This old training manual from Newsweek (pdf) resurfaced a while back, and reminded me of just how much the media baseline had shifted, too. It’s easy now to forget that the old media establishments, pre-internet disruption, weren’t just places where white men went to shore up the hegemony. They were also ateliers where huge investments of time, intellectual effort, money, and ink were dedicated to refining the craft of journalism and passing it on to new generations. I don’t feel remorse for the old days of media the same way I do for the diminished awesomeness of bluefin tuna or the North American bison. But I do wish that a little more of the seriousness of effort from the old days could have been carried over to the new.
3. On the parallels between standup comedy and science journalism. This was a stupid idea for an essay that never would have been any good at all. I’m glad I didn’t do it.
4. A sermon against sermonizing. Science is supposed to be about uncertainty and intellectual flexibility. But a vocal minority of its defenders and devotees seems to be powered instead by a rigid sense of their own correctness and superiority. From religion-mocking new atheists to greener-than-thou eco-evangelists to homeopath-baiting, well, everybody, it seems to me that science and its fringes attract an unfortunate abundance of preachy inflexibility. And know-it-alls are annoying even when they’re right. But is science really overpopulated with them, and if so how much damage does their proselytizing do? I wish I had the evangelical zeal to find out.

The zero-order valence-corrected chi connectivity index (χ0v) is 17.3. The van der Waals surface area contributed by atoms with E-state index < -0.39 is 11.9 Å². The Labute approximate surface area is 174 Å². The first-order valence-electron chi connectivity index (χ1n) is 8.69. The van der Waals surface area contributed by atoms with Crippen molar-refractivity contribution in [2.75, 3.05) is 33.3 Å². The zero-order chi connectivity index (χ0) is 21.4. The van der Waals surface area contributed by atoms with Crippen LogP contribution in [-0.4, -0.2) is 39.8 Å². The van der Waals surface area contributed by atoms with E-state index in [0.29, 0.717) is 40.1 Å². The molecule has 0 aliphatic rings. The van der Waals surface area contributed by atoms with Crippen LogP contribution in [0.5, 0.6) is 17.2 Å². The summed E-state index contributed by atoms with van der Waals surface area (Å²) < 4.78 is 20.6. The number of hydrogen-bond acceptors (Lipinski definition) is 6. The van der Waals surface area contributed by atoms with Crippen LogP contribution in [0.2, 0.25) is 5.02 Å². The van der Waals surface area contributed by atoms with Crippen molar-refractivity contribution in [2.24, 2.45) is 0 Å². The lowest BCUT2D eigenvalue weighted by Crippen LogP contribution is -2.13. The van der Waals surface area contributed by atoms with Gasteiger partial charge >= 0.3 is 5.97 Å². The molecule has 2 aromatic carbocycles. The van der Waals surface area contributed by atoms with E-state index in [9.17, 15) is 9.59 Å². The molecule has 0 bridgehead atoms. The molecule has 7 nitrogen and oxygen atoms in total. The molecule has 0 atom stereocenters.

5. The very worst days in science. I have a lot of pet peeves* about ways that journalists sometimes represent science and scientists. One of them is the tendency to skip over the frustration, agony, and horrible luck that are as much a part of science as the epiphanies and triumphs of persistence that get all the press. A litany of research horror stories could make an entertaining corrective. Like the oceanographic research vessel that plowed into a coral reef (pdf) off Mexico’s Yucatan Peninsula in 2005. Or the two different friends I have, on opposite coasts and completely different fields, who had years of Ph.D. work and all their graduate funding summarily wiped out by federal research budget cuts. I would have reminisced, almost certainly, about my personal experience with a large rental truck loaded with gear, data, and thousands of frozen water samples from an Antarctic research expedition that was stolen from a motel parking lot as an amorous scientist (not me) reunited with his significant other after a month at sea. And I would finally have had an excuse to pursue the often-repeated rumors I heard during my graduate training about the marine biologists who affixed bulky radio-tracking packs to sea lions only to have the unfortunate animals annihilated by naval gunners who mistook them for terrorist-trained saboteurs. It would have been epic.
*Look for a list of six of ‘em right here, next year!
Photos by the author